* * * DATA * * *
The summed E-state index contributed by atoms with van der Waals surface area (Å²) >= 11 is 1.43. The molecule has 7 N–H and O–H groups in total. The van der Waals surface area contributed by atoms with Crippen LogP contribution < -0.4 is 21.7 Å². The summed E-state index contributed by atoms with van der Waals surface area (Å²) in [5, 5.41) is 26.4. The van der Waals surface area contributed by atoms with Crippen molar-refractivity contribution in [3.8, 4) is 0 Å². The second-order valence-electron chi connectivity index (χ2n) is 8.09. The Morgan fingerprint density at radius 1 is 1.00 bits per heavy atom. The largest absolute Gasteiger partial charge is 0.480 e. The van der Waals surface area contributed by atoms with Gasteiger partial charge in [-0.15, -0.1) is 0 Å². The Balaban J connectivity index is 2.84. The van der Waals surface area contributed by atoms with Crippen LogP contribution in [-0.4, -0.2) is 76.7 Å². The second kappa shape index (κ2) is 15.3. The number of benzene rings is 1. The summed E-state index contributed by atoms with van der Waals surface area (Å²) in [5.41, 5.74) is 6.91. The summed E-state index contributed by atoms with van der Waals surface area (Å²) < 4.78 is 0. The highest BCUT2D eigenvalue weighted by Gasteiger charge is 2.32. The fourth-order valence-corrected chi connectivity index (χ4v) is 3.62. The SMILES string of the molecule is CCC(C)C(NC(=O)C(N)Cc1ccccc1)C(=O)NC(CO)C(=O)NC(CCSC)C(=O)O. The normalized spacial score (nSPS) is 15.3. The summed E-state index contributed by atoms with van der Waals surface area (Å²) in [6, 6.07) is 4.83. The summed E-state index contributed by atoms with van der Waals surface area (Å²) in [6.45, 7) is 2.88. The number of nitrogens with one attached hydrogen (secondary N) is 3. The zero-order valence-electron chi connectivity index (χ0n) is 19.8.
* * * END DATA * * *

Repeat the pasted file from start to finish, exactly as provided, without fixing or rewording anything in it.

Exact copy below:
The summed E-state index contributed by atoms with van der Waals surface area (Å²) >= 11 is 1.43. The molecule has 7 N–H and O–H groups in total. The van der Waals surface area contributed by atoms with Crippen LogP contribution < -0.4 is 21.7 Å². The summed E-state index contributed by atoms with van der Waals surface area (Å²) in [5, 5.41) is 26.4. The van der Waals surface area contributed by atoms with Crippen molar-refractivity contribution in [3.8, 4) is 0 Å². The second-order valence-electron chi connectivity index (χ2n) is 8.09. The Morgan fingerprint density at radius 1 is 1.00 bits per heavy atom. The largest absolute Gasteiger partial charge is 0.480 e. The van der Waals surface area contributed by atoms with Gasteiger partial charge in [-0.15, -0.1) is 0 Å². The Balaban J connectivity index is 2.84. The van der Waals surface area contributed by atoms with Crippen LogP contribution in [-0.4, -0.2) is 76.7 Å². The second kappa shape index (κ2) is 15.3. The number of benzene rings is 1. The summed E-state index contributed by atoms with van der Waals surface area (Å²) in [5.41, 5.74) is 6.91. The summed E-state index contributed by atoms with van der Waals surface area (Å²) < 4.78 is 0. The highest BCUT2D eigenvalue weighted by Gasteiger charge is 2.32. The fourth-order valence-corrected chi connectivity index (χ4v) is 3.62. The SMILES string of the molecule is CCC(C)C(NC(=O)C(N)Cc1ccccc1)C(=O)NC(CO)C(=O)NC(CCSC)C(=O)O. The normalized spacial score (nSPS) is 15.3. The summed E-state index contributed by atoms with van der Waals surface area (Å²) in [6, 6.07) is 4.83. The summed E-state index contributed by atoms with van der Waals surface area (Å²) in [6.45, 7) is 2.88. The number of nitrogens with one attached hydrogen (secondary N) is 3. The zero-order valence-electron chi connectivity index (χ0n) is 19.8.